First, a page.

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Armenian and U.S. forces on Sept. 11 started joint military exercises, Radio Free Europe/Radio Liberty (RFE/RL) reported.
The drills, which will continue until Sept. 20, come amid deteriorating relations between Armenia and Russia.
The exercises, named Eagle Partner 2023, will involve 85 U.S. soldiers and 175 Armenian soldiers.
The aim is to prepare Armenian forces to take part in international peacekeeping missions, the Armenian Defense Ministry said.
U.S. Command spokesperson Colonel Martin O'Donnell said that Eagle Partner 2023 is "a vital opportunity for our soldiers from our two nations to build new relationships at the tactical level and to increase interoperability for peacekeeping operations."
The cooperation with U.S. troops is significant because Armenia still has economic, military, and political ties with Russia. It hosts a Russian military base in the town of Gyumri.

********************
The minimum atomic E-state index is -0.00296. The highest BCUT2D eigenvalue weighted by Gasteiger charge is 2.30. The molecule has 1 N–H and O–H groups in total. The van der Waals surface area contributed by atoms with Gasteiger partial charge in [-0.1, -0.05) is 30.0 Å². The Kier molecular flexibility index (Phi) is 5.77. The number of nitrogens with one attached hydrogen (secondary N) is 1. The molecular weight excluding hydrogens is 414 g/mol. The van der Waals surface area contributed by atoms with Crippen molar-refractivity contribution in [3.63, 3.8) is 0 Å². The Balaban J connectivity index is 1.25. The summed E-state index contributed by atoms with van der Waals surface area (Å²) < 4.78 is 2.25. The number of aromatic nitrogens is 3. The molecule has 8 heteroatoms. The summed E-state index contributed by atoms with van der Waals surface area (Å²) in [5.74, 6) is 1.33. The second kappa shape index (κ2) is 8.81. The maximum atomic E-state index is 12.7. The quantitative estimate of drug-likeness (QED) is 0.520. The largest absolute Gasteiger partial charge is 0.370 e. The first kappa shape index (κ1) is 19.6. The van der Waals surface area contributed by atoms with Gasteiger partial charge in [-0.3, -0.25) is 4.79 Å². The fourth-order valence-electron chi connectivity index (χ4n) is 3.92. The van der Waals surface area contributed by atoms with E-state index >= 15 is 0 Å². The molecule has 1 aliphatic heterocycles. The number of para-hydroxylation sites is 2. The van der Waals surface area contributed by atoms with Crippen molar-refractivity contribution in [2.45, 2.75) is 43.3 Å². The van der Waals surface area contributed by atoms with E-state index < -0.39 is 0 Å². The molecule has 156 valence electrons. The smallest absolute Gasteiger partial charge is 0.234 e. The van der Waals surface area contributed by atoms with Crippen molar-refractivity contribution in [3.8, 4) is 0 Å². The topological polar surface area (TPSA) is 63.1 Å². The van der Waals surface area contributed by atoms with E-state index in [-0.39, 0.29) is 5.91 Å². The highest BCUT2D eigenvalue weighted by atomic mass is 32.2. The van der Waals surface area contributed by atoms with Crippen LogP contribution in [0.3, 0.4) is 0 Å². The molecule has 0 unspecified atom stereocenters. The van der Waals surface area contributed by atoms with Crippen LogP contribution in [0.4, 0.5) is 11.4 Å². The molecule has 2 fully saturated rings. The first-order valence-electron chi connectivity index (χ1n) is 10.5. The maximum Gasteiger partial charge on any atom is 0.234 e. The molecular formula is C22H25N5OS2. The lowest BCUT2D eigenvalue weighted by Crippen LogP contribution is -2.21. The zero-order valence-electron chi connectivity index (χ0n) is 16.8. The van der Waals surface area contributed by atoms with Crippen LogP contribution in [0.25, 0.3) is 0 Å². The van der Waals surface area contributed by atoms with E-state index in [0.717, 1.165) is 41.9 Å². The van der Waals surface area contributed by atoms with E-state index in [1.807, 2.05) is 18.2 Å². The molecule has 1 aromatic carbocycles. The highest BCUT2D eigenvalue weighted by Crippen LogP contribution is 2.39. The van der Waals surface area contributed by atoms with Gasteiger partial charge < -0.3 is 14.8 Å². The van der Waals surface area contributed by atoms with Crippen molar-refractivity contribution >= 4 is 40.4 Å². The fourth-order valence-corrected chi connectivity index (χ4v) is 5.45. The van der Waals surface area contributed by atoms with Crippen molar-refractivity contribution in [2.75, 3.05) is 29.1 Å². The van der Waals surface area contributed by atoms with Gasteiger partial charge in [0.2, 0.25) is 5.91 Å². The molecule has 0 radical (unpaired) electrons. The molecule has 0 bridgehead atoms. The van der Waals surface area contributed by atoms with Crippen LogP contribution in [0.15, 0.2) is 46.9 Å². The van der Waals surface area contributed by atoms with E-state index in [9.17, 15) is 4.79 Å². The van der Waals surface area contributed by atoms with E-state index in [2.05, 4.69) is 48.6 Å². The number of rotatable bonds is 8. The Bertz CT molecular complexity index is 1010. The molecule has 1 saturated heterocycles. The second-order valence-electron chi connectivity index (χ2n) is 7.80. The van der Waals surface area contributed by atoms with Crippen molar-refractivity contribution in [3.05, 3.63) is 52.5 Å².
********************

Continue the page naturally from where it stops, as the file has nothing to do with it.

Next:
Moscow reacted negatively to the exercises. Russian Foreign Minister Sergey Lavrov said he does not expect "anything good" to come out of the drills.
On Sept. 8, the Russian Foreign Ministry summoned the Armenian ambassador due to the recent "unfriendly steps" taken by Armenia, referring in part to these military exercises with the U.S.
On Sept. 1, the Armenian government also sent the Rome Statute, the founding treaty of the International Criminal Court (ICC), to the parliament for ratification.
The move irritated Russia because the ICC has issued an arrest warrant for Russian dictator Vladimir Putin. Russia has called Armenia's intention to ratify the statute "unacceptable" and warned about "extremely negative consequences."
Meanwhile, Russian propagandist Vladimir Solovyov has threatened that the Kremlin could launch an invasion of Armenia and Georgia.
Nikol Pashinyan, Armenia's prime minister, has also accused Russia of failing to protect Armenia from Azeri troops.